Wednesday, May 22, 2013
Life is so much stranger than art
I'm in the geriatric psyche hospital with my dad and other "complicated cases." It's activity hour on his second day. The volunteer musician's guitar was painfully out of tune; his timing uneven and hard to follow, yet these eight sad souls (myself included) gathered around the creamsicle dining table under florescent lights in too small a room, meekly singing along. My dad looked like a baby bird as his mouth opened his, chin tipped upward, singing quietly, you are my sunshine, my only sunshine. you make me happy when skies are grey. you always know dear, how much I love you. Please, don't take my sunshine away. He looked at me through his delusions and said very evenly, this is kind of a depressing scene, huh? Then the musician introduced the Beach Boys hit, "Let me go home... Why don't they let me go home? This is the worst trip I've ever been on." Yeah, Dad, it's depressing, also very surreal, and sadly, sort of genius.
I think about what I've taken in in the last seven days performance-wise (Saint Genet & Ezra Dickenson) and relate it to this experience--the facade of mental stability, delicate well-being juxtaposed against the strength of physical constitution, the body's will to live even as it is attacked and neglected; the lack of resources to understand our minds and work with them when they have betrayed us in some way; the lack of dignity in living, the desperate and beautiful attempts to transcend the horror and banality of what it takes to stay alive and what it takes to die. Or at least I get that from how the work is framed, perhaps more than what is actually in it.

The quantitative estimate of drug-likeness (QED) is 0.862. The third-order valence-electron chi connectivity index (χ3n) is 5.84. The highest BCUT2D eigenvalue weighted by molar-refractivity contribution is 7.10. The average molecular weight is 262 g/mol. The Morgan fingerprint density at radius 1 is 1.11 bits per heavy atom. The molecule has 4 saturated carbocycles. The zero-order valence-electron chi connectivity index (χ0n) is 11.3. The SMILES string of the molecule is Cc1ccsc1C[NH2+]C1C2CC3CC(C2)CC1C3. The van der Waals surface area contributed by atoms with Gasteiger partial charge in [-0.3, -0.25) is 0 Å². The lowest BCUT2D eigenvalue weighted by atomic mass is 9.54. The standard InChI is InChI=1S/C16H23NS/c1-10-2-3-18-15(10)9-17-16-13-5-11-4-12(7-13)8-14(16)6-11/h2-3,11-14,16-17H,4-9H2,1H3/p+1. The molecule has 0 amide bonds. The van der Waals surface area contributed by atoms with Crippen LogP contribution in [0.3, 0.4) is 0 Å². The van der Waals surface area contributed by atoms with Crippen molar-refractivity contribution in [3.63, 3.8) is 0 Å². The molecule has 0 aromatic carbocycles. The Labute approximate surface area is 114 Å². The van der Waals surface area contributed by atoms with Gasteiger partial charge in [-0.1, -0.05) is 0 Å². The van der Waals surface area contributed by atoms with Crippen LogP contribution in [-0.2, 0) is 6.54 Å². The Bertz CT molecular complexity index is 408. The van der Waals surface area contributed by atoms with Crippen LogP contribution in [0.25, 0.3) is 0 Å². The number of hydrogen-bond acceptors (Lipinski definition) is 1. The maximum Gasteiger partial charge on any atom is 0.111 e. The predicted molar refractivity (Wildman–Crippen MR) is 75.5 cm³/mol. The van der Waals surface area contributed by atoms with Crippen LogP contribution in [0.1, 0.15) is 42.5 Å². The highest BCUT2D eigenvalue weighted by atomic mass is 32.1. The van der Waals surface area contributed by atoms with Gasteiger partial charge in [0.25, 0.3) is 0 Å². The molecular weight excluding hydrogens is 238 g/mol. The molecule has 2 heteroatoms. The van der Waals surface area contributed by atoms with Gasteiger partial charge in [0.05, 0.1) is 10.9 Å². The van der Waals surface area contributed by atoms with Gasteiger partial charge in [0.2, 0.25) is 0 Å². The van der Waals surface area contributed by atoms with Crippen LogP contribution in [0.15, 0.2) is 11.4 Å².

I see, appreciate and want to go toward the attempts to create something brutally real and beautiful simultaneously. I want to get at that, use ourselves as material and posit something magnificent, yet grounded, without the heavy dose of salesmanship and narcissism, the heroes and antiheros, the exploitation with no real analysis of exploitation to provide context. I want more from it than what is there. I say this with the utmost respect for artists that go headlong unabated towards their vision. These are my questions and desires, not theirs.
I myself am performing this weekend, attempting to dive into something vast and incomprehensible, to experience a series of fleeting moments of understanding in a performance space, nothing remotely as colorful or twisted as a room full of minds worked on by years of sadness or dementia.
But this is what we do.
I'm contributing to the work of Aiko Kinoshita and Aaron Swartzman's series of shows grappling with memory. The first showings at Project Space Available this Friday and Saturday. Info is here: http://umamiperformance.wordpress.com/
Also, for lighter fare, In Transit screens in the Alt Shorts fest at SIFF tomorrow night - 9pm. One hour in the Philadelphia Subway with a go pro.
Please excuse the somber and slightly morbid tone. It's been that kind of week.